Labour, news poverty and mental health dominated this year’s most-read stories.
Here’s the Canadian media coverage you read on J-Source in 2018.
Newspaper guilds across two provinces co-ordinated on labour actions for Postmedia employees. The Ottawa Newspaper Guild contract, which had been discussed for two years, would cut benefits and sick leave. The union ultimately voted in Postmedia’s favour, narrowly avoiding a lockout, in Sept. 2018.
In areas with unreliable internet access, social media can’t be a backstop for getting residents the news they need. Is intervention needed?
The 160-year old paper shed staff from its Victoria newsroom the month after a layoff notice was sent. “Feeling disappointed. Thought I deserved better after 32-plus years in biz,” tweeted veteran reporter Mario Annicchiarico, one of several who departed.
Reporters experience higher rates of anxiety than the general population, a 2013 study in the International Journal of Social Psychiatry found. As journalists increasingly talk about their mental health in the open, how are they coping?
Last summer, journalists trickled out of Postmedia’s newsrooms following the announcement of cuts, closures and buyouts, including a 10-per-cent reduction in salary costs.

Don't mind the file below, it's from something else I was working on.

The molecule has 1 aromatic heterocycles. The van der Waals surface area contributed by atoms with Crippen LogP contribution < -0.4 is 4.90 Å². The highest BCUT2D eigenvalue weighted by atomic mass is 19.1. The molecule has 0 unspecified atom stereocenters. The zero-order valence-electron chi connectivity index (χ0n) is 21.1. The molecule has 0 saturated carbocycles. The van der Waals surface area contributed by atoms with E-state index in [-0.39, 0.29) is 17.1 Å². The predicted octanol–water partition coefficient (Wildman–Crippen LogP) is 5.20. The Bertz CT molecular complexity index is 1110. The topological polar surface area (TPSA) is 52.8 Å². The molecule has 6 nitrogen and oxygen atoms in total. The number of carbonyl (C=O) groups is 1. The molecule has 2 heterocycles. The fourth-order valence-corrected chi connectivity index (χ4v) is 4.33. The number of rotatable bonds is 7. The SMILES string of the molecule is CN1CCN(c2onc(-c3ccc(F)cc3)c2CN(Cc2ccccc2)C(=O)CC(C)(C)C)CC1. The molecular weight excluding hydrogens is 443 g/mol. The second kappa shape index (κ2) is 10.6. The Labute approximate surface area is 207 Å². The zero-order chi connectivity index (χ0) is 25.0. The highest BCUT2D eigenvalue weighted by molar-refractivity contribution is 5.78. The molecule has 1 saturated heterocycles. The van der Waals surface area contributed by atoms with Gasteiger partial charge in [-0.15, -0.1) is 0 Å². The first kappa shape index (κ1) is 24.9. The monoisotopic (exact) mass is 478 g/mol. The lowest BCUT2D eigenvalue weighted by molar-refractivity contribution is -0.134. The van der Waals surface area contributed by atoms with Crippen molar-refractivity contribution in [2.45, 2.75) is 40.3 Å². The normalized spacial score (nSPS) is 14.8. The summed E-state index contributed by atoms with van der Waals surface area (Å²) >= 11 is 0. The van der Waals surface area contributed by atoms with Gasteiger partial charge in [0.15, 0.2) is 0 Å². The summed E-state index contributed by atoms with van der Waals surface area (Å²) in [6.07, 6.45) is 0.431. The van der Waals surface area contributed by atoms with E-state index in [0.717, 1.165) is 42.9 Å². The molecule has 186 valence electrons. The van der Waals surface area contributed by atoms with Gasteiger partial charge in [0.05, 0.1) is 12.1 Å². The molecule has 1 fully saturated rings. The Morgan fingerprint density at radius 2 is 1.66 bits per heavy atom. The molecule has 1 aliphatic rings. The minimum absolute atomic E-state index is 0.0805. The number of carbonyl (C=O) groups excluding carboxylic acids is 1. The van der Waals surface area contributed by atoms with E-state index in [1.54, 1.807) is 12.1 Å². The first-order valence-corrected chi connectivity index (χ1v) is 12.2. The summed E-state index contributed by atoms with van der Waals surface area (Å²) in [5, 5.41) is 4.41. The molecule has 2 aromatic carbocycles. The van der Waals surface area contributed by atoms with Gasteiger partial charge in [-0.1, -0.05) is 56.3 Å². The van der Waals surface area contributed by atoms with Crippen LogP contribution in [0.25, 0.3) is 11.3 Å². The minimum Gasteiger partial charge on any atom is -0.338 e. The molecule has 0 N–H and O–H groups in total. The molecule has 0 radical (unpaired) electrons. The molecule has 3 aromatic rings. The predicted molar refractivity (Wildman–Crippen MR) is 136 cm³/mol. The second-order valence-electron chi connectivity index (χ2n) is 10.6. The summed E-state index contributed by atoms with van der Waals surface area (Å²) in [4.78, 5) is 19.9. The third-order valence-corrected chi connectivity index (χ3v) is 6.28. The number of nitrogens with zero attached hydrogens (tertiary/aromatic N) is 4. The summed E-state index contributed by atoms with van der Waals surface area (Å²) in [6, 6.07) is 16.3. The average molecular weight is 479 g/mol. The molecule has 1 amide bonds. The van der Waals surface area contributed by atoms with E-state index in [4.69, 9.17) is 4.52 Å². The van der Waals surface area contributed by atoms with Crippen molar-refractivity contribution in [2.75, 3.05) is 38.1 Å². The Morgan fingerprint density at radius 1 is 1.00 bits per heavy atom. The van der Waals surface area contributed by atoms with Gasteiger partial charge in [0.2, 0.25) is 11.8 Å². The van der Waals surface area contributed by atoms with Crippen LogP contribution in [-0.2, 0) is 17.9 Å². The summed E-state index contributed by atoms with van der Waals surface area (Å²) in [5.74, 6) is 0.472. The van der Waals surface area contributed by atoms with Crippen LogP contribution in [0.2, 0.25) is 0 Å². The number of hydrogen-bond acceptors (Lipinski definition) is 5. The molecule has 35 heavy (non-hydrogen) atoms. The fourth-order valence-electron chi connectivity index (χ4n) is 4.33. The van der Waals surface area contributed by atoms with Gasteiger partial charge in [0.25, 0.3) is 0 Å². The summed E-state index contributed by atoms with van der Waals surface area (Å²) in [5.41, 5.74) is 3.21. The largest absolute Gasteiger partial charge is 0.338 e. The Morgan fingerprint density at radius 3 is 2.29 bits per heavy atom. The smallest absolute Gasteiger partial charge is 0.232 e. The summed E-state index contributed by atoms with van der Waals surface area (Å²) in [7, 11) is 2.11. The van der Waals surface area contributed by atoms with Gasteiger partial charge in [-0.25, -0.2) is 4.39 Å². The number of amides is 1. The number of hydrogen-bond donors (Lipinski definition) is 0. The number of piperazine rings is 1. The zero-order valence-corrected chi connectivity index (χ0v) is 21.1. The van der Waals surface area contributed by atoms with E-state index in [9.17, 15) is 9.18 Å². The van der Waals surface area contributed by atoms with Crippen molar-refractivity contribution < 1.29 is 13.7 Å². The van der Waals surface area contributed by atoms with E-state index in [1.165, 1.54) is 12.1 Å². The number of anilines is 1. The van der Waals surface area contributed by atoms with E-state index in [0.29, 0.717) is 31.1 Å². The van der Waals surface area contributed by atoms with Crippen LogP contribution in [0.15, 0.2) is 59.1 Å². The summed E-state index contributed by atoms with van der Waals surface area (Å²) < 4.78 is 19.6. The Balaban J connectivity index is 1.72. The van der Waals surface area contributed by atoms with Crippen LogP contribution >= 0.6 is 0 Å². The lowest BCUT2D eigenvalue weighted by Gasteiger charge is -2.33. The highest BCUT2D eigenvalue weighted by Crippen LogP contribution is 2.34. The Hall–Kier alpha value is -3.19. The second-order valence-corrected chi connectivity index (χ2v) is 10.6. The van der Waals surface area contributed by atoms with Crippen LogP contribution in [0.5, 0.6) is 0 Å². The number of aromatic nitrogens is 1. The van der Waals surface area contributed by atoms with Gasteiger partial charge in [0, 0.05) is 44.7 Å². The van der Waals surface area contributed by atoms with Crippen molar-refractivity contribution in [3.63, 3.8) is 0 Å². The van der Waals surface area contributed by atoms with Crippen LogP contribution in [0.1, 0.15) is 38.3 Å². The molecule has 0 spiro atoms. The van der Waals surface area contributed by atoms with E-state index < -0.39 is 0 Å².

Outgoing J-Source managing editor H.G. Watson chronicles the tumult endured by journalists in an age of endless precarity, and what needs to come next.
Ishmael Daro explores the lack of accountability for the Toronto Sun in the wake of a fictitious and xenophobic report that incited violence against asylum seekers being housed in a Toronto hotel.
Months before the launch of Ryan McMahon’s celebrated and meticulous investigative podcast on the systemic racism and corruption plaguing Thunder Bay, Selena Ross got an early look at the appetite for local reporting in the Ontario news desert. “What happens when the local watchdog goes away?” wrote Ross. “Canada already has an answer to that question, and it’s in Thunder Bay.”
The Toronto Star suspended its year-long and summer internships, a move that sparked saddened responses from many journalists who cut their teeth in the program. “We have to assess what the business conditions are,” Torstar spokesperson Bob Hepburn told J-Source, adding that journalism students would continue to be hired as reporters in the radio room. The program has yet to be reinstated.
About 75 were laid off as the company announced it was reorganizing its digital content and publishing team, prompting a series of high-profile departures including Chatelaine editor Lianne George, who resigned following the news.